A question we are frequently asked as agents is â€œWell if the bank takes too long, canâ€™t I just buy something else and walk away from the short sale?â€ The answer is, it depends. You have to read your contract. Some short sale contracts may state that you have to wait at least 45 for the bank to respond. If you are within that 45 day period (depending on your contract â€“ it could be longer), no, you cannot just walk away. However if that time period has passed, depending on how your contract is written, you may withdraw from the contract. Consult a Realtor when writing a contract (or withdrawing one!) on any short sale to make sure you know what your deadlines are....
Continued here: http://www.lianejamason.com/featured/ask-a-realtor-why-does-
The good thing is that you may get a great deal on a house.
Even as the Buyer, you must still understand the Sellers position. For all intents and purposes, short sales, foreclosures & pre-foreclosures are all the same. The owner needs to sell & they owe more than the house is worth. Therefore they need the lender(s) approval to sell "short".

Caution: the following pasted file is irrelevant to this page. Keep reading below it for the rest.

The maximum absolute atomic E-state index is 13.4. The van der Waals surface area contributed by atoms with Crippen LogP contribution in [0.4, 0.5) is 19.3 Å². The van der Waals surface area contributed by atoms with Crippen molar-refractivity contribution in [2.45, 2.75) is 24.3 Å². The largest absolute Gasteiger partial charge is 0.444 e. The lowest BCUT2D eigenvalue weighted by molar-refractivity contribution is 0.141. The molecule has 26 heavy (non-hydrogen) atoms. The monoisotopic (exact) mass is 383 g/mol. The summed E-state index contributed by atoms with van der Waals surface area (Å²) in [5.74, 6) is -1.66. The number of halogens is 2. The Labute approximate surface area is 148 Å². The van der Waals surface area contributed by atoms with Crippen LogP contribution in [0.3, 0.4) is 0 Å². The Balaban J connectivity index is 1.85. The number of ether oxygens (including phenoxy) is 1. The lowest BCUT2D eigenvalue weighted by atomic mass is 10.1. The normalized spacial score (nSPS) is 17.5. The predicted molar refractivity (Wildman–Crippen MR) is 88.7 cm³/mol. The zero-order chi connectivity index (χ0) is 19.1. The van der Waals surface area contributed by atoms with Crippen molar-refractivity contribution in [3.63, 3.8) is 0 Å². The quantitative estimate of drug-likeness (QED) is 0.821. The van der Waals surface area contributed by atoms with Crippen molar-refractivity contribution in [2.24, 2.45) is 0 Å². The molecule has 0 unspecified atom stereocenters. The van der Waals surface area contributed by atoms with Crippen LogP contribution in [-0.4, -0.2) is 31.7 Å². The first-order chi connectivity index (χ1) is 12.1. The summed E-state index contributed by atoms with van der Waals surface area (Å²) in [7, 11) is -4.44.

Lenders don't do this out of the goodness of their hearts (even though some lenders are the reason the seller is in this fix...but that's another story.) Lenders are looking to cut their losses. Which way will they lose less- Short Sale/Foreclosure?
Sellers can't just do a Short Sale because their property value dropped and they want out. They have to qualify. There must be a real hardship-such as a loss of job, death of partner, major illness..AND they don't have other assets or financial options. If they meet these qualifications they also have to complete a full financial package for the lender proving it. Here's the biggie...the Seller should be working with an attorney to "NEGOTIATE" the deficiency if in a lien state. "THE WHAT"?
The deficiency...the balance that will be due on the NOTE. Let me make this very clear DEBT DOES NOT DISAPPEAR!